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POSTPARTUM PSYCOSIS

Stories & References

Stories

 

Janes Story

 

Jane was excited about having her first baby. Her partner Mike was also looking forward to the arrival of this planned addition to their family. Jane enjoyed her work as a primary school teacher and felt confident with children. Fortunately, the birth coincided with the beginning of the next school term so she finished work at the end of the third term and had time to feel well prepared. After the birth Mike was due to take two weeks leave from work and Jane’s mother, who lived in another town, was due to come and stay to help out.

Jane’s waters broke late in the evening and she didn’t get much sleep that night (neither did Mike!), as the contractions started shortly after. Labour went on all the next day and finally Fred was born late the next evening. Everyone was exhausted but happy. Jane felt ecstatic. She wanted to look at her baby all the time and she wanted Mike to listen to her talking – all the time. She didn’t get a lot of sleep that night either.

The next day Jane felt anxious – very anxious – with a knot in her stomach and thoughts that Fred couldn’t breathe properly. As the day went on she had times of sitting staring into space and mumbling and then other times when she couldn’t settle and felt as if something awful would happen but she didn’t know what.

Jane wanted to do things but she couldn’t organise herself or think clearly. She didn’t want to be left alone (with or without the baby) but she didn’t want any visitors. She started to think that the glass of wine she had had before she had known she was pregnant had caused major brain damage in Fred.

She was determined to breastfeed. When her milk came in on day three she started to feel worse. Breastfeeding was hard. During the next week Jane continued to feel more and more anxious, to be unsettled and to believe, with increasing conviction, that she had caused Fred irreparable damage. A voice told her she was a bad mother. She didn’t know what to do with Fred, especially if he was crying. She thought she should be punished.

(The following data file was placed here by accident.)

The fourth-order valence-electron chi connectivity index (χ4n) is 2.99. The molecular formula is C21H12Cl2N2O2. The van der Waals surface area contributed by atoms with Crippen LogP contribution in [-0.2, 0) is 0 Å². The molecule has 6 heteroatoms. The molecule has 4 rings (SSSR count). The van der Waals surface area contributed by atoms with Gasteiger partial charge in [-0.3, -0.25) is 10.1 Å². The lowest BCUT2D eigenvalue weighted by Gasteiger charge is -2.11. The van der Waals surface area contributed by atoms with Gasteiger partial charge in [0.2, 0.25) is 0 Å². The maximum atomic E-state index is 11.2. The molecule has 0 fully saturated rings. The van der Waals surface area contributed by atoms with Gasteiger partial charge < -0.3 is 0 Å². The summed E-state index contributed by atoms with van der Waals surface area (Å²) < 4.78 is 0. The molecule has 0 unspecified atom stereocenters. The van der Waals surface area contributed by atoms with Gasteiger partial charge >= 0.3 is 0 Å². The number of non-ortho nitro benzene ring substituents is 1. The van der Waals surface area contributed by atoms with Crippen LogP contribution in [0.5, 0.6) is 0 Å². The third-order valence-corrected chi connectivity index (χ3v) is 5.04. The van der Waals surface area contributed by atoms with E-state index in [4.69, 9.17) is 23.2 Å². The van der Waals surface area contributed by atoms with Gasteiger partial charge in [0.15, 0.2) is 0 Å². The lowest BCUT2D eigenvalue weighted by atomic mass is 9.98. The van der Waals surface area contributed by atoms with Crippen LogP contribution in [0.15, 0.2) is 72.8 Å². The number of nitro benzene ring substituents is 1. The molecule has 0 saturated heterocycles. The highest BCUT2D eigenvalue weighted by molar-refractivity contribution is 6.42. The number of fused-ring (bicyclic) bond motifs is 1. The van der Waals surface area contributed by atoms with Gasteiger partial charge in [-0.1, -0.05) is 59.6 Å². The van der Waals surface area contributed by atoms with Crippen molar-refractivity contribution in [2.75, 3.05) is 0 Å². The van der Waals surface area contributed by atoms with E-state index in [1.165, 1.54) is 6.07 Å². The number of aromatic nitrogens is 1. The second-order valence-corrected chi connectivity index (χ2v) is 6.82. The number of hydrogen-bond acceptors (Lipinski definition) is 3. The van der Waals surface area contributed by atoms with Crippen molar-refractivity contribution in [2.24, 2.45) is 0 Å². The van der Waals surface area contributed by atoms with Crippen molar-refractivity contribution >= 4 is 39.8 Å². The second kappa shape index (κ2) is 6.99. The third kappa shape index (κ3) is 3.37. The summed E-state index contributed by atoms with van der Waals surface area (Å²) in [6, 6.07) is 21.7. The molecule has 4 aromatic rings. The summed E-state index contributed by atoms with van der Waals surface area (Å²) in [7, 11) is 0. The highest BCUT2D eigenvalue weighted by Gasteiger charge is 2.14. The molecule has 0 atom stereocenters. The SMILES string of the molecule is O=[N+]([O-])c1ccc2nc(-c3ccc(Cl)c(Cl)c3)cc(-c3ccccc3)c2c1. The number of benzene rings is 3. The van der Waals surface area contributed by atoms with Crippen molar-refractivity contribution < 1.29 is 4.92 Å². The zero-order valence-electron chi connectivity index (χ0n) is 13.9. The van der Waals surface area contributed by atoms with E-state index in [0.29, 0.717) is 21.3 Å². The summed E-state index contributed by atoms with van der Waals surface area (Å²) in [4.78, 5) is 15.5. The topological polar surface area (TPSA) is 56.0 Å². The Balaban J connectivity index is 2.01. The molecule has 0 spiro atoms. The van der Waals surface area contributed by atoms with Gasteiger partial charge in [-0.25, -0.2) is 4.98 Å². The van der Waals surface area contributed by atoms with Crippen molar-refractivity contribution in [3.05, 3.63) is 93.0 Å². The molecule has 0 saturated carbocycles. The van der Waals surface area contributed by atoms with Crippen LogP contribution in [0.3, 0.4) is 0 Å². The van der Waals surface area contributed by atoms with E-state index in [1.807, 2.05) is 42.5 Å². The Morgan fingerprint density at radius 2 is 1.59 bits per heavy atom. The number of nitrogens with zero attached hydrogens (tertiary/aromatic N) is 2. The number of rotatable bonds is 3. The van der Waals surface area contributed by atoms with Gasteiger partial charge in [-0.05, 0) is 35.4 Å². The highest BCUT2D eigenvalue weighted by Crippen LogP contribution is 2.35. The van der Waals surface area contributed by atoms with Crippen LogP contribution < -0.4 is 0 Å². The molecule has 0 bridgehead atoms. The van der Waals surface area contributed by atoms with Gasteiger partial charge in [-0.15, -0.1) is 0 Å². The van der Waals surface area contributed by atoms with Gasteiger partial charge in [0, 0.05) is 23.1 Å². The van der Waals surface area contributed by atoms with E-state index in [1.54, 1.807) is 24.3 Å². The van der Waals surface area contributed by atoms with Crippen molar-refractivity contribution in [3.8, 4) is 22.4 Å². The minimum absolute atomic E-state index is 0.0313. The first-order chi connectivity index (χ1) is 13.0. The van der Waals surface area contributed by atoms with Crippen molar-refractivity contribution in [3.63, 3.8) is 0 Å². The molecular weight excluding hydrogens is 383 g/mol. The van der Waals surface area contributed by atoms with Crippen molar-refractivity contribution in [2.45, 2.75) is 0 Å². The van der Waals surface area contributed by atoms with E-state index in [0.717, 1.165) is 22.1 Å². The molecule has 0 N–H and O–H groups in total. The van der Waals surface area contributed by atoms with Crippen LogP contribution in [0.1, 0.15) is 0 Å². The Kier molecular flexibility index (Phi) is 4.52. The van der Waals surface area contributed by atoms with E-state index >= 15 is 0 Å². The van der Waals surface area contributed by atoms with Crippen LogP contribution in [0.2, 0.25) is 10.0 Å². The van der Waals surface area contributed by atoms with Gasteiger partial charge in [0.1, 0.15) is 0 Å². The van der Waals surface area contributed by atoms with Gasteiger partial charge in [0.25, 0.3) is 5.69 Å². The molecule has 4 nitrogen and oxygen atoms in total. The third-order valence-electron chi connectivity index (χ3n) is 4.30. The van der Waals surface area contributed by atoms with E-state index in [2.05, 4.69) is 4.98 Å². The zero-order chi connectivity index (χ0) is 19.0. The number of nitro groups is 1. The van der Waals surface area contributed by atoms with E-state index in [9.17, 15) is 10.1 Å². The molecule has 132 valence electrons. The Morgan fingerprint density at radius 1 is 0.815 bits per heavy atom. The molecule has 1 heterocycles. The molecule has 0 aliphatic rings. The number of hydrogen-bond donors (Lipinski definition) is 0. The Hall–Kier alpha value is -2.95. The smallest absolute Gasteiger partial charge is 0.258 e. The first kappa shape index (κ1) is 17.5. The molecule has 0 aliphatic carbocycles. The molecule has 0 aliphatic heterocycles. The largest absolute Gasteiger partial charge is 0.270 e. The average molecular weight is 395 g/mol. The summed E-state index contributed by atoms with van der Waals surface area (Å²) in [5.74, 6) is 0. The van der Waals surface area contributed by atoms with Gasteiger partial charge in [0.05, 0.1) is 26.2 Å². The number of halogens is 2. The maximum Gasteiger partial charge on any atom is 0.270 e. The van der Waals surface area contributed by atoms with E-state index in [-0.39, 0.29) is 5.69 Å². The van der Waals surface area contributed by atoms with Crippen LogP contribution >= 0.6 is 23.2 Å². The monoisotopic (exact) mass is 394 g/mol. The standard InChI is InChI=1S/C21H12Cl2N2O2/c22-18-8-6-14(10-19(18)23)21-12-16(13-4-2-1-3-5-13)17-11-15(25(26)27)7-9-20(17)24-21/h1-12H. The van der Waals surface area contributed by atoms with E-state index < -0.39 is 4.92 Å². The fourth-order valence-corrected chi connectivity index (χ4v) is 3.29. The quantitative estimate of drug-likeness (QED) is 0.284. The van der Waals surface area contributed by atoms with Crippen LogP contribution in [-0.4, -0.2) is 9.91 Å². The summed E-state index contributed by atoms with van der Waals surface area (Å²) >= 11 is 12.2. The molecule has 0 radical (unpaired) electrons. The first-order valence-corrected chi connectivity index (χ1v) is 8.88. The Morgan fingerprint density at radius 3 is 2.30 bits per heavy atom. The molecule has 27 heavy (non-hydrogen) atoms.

Mike had tried to reassure Jane. He sat with her when she fed the baby and he changed the nappies but nothing seemed to be helping. At first, he wondered if this was what it was like when someone like Jane (a bit of a worrier at times) had a baby. However, she had never behaved like this before – one minute quiet and the next pacing about the place. The things she was saying were getting more and more irrational – he rang Jane’s Mum. Together they wondered what to do. Jane didn’t want to go and see a doctor but she did talk to her midwife and it was her midwife who persuaded Jane to get professional help.


References

 

  1. Attia E, Downey J, Oberman M. Chapter 6: Postpartum psychoses. In: Miller LJ, ed. Postpartum Mood Disorders. Washington, DC: American Psychiatric Press, 1999.
  2. Barnett B, Morgan M. Postpartum psychiatric disorder: who should be admitted and to which hospital? Australian and New Zealand Journal of Psychiatry 1996; 30:709-714.
  3. Brockington I. Diagnosis and management of post-partum disorders: a review. World Psychiatry 2004; 3:89-95.
  4. Brockington IF. Postpartum Psychoses. In: Brockington IF, ed. Motherhood and Mental Health. Oxford: Oxford University Press, 1996.
  5. Harlow BL, Vitonis AF, Sparen P, Cnattingius S, Joffe H, Hultman CM. Incidence of hospitalization for postpartum psychotic and bipolar episodes in women with and without prior prepregnancy or prenatal psychiatric hospitalizations. Archives of General Psychiatry 2007; 64:42-48.
  6. Kendell RE, Chalmers JC, Platz C. Epidemiology of puerperal psychoses. British Journal of Psychiatry 1987; 150:662-673.
  7. Klompenhouwer JL, van Hulst AM. Classification of postpartum psychosis: a study of 250 mother and baby admissions in The Netherlands. Acta Psychiatrica Scandinavica 1991; 84:255-261.

This content originated from the Mothers Matter website


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